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Re: cheerful static typing (was: Any and Every... (was: Eval))
Zooko <email@example.com> writes:
> Greetings, ll1-discuss!
> I've greatly enjoyed reading this list so far. Thanks!
> The discussion about `any' and `every' has got me thinking about something.
> Static type-checkers typically act "pessimistically". That is: a typical static
> type-checker rejects code which might be correct, but which it can't statically
> prove to be correct. For example, suppose there is a function `f' statically
> declared to return an integer, and a function `g' statically declared to take
> an *even* integer, then a static type-checker would reject `g(f())' as possibly
> incorrect. (Assuming of course that such things were part of the type system.)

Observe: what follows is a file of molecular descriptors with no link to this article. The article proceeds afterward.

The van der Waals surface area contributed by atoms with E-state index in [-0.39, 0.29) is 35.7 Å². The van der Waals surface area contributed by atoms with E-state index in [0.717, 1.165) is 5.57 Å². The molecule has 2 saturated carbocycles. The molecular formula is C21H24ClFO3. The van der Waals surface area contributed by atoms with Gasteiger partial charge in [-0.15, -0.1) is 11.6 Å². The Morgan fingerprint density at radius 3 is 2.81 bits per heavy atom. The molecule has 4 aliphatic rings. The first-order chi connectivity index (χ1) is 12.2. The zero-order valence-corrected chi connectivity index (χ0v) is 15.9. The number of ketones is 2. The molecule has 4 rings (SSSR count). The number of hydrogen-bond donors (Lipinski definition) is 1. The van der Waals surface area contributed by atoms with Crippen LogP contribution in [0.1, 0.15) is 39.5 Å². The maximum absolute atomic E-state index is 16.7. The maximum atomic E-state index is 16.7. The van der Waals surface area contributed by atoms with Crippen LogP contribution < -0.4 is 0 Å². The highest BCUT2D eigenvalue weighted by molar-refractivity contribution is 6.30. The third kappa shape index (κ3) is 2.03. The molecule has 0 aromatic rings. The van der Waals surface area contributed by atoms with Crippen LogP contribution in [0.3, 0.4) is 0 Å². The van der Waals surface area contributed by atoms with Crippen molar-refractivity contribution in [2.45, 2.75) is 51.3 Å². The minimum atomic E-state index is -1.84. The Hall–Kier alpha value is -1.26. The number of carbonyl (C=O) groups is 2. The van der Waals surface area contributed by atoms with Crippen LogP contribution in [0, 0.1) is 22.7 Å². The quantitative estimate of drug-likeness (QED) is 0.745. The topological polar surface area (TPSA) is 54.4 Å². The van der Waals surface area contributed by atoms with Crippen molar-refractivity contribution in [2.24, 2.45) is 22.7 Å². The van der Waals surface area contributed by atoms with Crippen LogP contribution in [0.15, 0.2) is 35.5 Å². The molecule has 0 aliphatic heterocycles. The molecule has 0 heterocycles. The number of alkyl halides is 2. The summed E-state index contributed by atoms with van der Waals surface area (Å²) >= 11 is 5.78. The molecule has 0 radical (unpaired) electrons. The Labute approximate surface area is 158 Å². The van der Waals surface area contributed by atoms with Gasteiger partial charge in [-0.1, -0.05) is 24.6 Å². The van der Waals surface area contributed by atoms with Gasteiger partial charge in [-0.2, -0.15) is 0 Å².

> I am thinking of "optimistic" or "cheerful" static type-checkers which accept
> code that is of uncertain safety, while rejecting code that is statically proven
> to be incorrect. For example, a cheerful type-checker would accept `g(f())'
> (possibly while emitting a warning), but if function `h' accepts only odd-
> integer arguments, then it would reject `h(f())'.
This is what I meant by having to address the definition of
`checking'. I'm sure that someone in the static type camp would
suggest that you need *not* refuse to execute a program that the type
checker could not prove correct. (I'm equally sure that someone in
the static type checking camp will suggest that such a thing may not
technically a program!)